Belfast Telegraph

Tuesday 23 December 2014

Ancient and historic Lisburn is pointing the way ahead

STEVEN KING (Belfast Telegraph, March 20), writing as "an adopted Belfastman", obviously disagrees with the award of city status to Lisburn and Newry. Quoting three of the qualifying factors which the Lord Chancellor indicated that Ministers took into account in advising the Queen - historical (including royal) considerations, regional significance and a forward-looking attitude - Mr King avows that neither Lisburn nor Newry meet those criteria, nor have they any "special characteristics," nationally or regionally.

STEVEN KING (Belfast Telegraph, March 20), writing as "an adopted Belfastman", obviously disagrees with the award of city status to Lisburn and Newry. Quoting three of the qualifying factors which the Lord Chancellor indicated that Ministers took into account in advising the Queen - historical (including royal) considerations, regional significance and a forward-looking attitude - Mr King avows that neither Lisburn nor Newry meet those criteria, nor have they any "special characteristics," nationally or regionally.

No doubt, others will speak for Newry but, as a lifetime citizen of the borough and a former mayor of Lisburn, I feel compelled to ask where this "adopted Belfastman" has been confined during the past 20 years, when nine miles up the road from his adopted city, the ancient and historical borough of Lisburn, seat of the Cathedral of the Diocese of Connor, has been expanding and flourishing at a phenomenal rate, educationally, culturally and socially and in the provision of leisure and recreational facilities to such an extent that, in population and rateable valuation, it is the second largest borough in Northern Ireland.

The merits of Lisburn were set out in the excellent brochure issued by Lisburn Borough Council in its applications for city status and which were endorsed and conveyed in letters to the Queen and to the Home Secretary by council and citizen contributors, including myself.

Historically, Lisnagarvagh (or Lisburn) was an established settlement from the late 16th Century and attracted the attention of successive monarchs from Queen Elizabeth I and King James I through the Commonwealth Period, when the citizens rejected Oliver Cromwell, to the Williamite years when the town and district hosted the Prince of Orange's army at the end of the 17th Century.

After his Restoration to the Throne in 1660, King Charles II granted a Royal Charter raising the parish church to the status of the Cathedral of the Diocese of Connor and according parliamentary representation to the burgesses.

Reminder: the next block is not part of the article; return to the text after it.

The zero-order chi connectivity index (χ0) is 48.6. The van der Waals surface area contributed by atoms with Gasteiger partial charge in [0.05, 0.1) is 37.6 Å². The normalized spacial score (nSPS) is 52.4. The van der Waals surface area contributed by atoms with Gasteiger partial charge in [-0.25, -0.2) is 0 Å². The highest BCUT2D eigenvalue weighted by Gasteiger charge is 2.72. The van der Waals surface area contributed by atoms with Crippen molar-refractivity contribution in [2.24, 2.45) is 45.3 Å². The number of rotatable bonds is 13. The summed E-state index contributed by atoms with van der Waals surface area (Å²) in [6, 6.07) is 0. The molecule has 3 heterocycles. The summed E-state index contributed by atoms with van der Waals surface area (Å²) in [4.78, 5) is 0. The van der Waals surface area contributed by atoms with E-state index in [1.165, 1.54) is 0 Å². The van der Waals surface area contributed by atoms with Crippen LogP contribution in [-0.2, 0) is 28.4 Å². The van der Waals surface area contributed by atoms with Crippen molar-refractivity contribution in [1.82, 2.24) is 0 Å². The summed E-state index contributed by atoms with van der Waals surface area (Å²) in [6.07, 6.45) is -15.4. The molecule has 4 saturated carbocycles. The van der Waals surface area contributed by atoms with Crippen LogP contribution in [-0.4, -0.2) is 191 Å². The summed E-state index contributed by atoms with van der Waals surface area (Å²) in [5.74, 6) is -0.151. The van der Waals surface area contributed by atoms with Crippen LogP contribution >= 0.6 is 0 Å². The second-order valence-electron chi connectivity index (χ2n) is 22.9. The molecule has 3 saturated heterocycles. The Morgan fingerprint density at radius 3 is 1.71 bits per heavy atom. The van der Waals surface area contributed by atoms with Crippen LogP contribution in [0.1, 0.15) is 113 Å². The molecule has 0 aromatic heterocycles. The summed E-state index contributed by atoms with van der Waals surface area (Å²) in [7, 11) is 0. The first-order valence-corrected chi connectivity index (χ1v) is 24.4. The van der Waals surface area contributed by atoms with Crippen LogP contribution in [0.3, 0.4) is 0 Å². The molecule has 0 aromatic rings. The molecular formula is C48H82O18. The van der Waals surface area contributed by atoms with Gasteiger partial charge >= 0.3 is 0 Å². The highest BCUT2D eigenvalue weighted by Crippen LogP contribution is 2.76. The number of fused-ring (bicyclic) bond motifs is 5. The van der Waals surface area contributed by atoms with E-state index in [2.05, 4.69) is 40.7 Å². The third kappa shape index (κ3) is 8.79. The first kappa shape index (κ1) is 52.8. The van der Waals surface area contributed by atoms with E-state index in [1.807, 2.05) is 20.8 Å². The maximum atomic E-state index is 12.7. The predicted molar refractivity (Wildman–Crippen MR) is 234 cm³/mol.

Throughout 16 royal reigns, citizens of the borough have served the Kingdom, the Empire and Commonwealth with loyalty and distinction.

In the field of economic development, the Sprucefield Centre is recognised and officially designated as a regional centre of shopping and retail services. Lisburn also plays a leading role in educational provision with its 32 schools and colleges.

I can assure Mr King that Lisburn people are very aware of our historical and geographical uniqueness. Politically and militarily the people of the borough have been at the centre of British and Irish history from the Battle of Moira in 637 to the Second World War.

Lisburn's aristocratic families - the Conway-Seymours (Marquises of Hertford), the Hills (Marquises of Downshire), the Rawdons (Marquises of Hastings) - played key roles in the history of the United Kingdom and the US, as statesmen, ambassadors and entrepreneurs.

Lisburn, the linen capital of Ireland, was foremost in the local development of the industrial revolution of the 18th and 19th Centuries, which marked the transition from cottage industry to the large-scale factory organisation of the Coulsons, Barbours and Richardsons.

Being conscious of the "distinctness" of Lisburn, we sought and were granted borough status in 1964. It could be argued that borough status granted in 1660 was restored in 1964.

I can assure Mr King that Lisburn has a distinct sense of place and that pride of place is evidenced in the borough council's construction and development of civic buildings during the last 20 years and particularly in the last ten years.

Has he not seen or heard of the new Island Civic Centre opened by the Queen last November? Is he not aware of the Irish Linen Centre and Lisburn Museum, another architectural asset which has won 11 awards for design? Has he not visited the second-to-none Lagan Valley LeisurePlex with its state-of-the-art facilities?

I invite Mr King to come to Lisburn soon and we will show him why the Queen agreed with our submission that our ecclesiastical, civic, and economic history; our geographical location; our industrial and economic development; our regional shopping facilities; our recreational and leisure provision; our education and health services; our forward-looking attitude and vision; and our proud record of service to Crown, Kingdom, Empire and Commonwealth merited comparison with any other aspirant municipality in the Queen's realm.

SAMUEL SEMPLE (Dr),

Lisburn, Co Antrim.

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